Spring term is traditionally the time when many programs are hosting campus visits. You’ve screened and selected the best applicants and now you want them to say “yes.” The campus visit allows you to meet these promising applicants, introduce them to faculty and peers, and make them feel they are part of the program. It is a chance to show them what life is really like “in the middle of the cornfield” and to show off all the university and your program have to offer. Alas, the pandemic has required this, too, to be a virtual experience.
You may be surprised at both the variety of ways to approach the virtual campus visit and some of its benefits. We recently talked with our Administrative Advisory Group about ideas worth pursuing. Here is a recap.
Synchronous, Asynchronous or Both?
Synchronous experiences allow you to connect with students immediately and to reach students who might not have been able to visit otherwise, but asynchronous elements also have some advantages. Interspersing pre-recorded portions within a synchronous presentation can make the technology easier to manage during the visit, plus it provides content to share with anyone who could not attend or for those who wish to revisit it later. You may even find that it allows you to reach more students.
One of the more challenging aspects of a traditional campus visit is how to create the informal networking that happens during visits. One way to replicate this is through a virtual social hour with breakout rooms where students can pop into different rooms, perhaps as part of a larger single visit agenda, or periodically over a set course of time.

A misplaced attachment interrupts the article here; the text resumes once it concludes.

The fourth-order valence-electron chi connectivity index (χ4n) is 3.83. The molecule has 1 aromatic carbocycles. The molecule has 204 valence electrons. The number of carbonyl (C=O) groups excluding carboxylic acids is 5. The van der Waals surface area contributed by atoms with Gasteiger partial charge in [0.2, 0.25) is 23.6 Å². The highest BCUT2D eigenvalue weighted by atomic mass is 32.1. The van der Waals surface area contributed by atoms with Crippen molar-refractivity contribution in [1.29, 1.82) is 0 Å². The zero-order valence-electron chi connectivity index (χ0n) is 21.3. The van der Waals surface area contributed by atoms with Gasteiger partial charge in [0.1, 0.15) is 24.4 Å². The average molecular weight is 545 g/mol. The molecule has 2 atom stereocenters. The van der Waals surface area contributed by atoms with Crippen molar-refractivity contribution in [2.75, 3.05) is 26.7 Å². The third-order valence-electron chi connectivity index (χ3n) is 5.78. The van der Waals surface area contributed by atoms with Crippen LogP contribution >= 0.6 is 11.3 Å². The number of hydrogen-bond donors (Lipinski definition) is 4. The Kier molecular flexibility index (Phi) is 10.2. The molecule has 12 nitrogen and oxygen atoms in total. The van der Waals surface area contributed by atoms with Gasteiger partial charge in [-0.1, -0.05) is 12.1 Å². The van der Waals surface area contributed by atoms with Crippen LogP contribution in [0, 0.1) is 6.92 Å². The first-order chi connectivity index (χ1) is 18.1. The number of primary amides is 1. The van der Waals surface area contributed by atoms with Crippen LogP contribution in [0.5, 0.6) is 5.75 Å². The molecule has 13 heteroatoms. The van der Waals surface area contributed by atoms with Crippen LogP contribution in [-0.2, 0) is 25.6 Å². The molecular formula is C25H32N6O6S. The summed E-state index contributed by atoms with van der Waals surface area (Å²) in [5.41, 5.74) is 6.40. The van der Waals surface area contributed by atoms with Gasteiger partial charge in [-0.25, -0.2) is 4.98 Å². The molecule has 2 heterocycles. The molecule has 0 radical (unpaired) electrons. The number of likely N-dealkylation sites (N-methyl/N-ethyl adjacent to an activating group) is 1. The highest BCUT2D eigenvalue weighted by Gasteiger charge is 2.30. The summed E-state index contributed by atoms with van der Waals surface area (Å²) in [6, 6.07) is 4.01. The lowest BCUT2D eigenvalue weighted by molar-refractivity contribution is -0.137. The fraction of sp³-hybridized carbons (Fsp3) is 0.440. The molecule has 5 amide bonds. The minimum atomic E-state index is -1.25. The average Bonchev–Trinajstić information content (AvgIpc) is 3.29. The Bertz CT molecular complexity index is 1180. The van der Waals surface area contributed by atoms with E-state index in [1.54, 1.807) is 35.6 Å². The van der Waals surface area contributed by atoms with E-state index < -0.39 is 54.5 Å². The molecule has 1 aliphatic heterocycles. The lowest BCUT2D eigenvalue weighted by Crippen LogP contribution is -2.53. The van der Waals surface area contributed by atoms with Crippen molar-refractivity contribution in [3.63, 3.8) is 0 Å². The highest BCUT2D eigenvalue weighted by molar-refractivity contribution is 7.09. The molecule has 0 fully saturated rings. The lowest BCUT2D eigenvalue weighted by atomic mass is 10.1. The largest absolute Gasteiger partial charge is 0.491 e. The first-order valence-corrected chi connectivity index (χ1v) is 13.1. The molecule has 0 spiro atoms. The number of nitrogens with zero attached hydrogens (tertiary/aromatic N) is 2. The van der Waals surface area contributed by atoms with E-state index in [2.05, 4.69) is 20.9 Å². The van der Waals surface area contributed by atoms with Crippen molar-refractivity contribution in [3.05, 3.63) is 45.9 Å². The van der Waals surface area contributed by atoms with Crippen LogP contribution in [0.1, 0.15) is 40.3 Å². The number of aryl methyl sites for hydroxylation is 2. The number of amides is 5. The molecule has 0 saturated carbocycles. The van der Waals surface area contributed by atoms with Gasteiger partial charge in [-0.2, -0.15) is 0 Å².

Think strategically about what students can watch on their own and what you want to experience together. We all do a lot of Zoom, but some planning can help make those moments of connection work effectively.
Showcasing Your Program
Applicants want to get a flavor of the program and envision themselves in it. Consider sharing short research presentations by current students, mock lectures, or Q&A with faculty to get a sense of both the program and the people in it. A panel discussion or short interviews with current graduate students can provide student perspectives and create a sense of community. One unit shared that they are working with their graduate student organization to create a video of graduate students talking about different aspects of their program—what it’s like to work in a lab, favorite places on campus—to create a “campus tour” from the viewpoint of graduate students. While bragging about your program’s accolades is certainly important, so is allowing applicants to get a sense of their own potential in your program and how they will fit in.
Promoting the Full Illinois Experience
Don’t forget about other resources that will be part of the student’s experience. Are there services your college, department or program offer? These can make a difference for students who are trying to decide where to attend, as can campus resources that will be available to them like the library, the Scholarly Commons, the Center for Innovative Teaching and Learning, Research Institutes and Centers, and, of course, the Graduate College. We often hear students remark how impressed they are with the range of resources Illinois has to offer.
We encourage you to share our Explore Illinois webpages, our One Story and Discover Illinois Videos, our calendar of events and our GradMAP webpages for incoming students.
Sending care packages or other items that promote Illinois pride in advance of your virtual visit is another way of helping applicants feel they belong. See Illinois in a Box for some ideas and remember even creating a simple Zoom background to share is an inexpensive way of creating unity and pride.
While the need to shift gears is born out of necessity, it is also an opportunity to try some new approaches in our recruiting strategies and see what might serve us well even beyond the pandemic.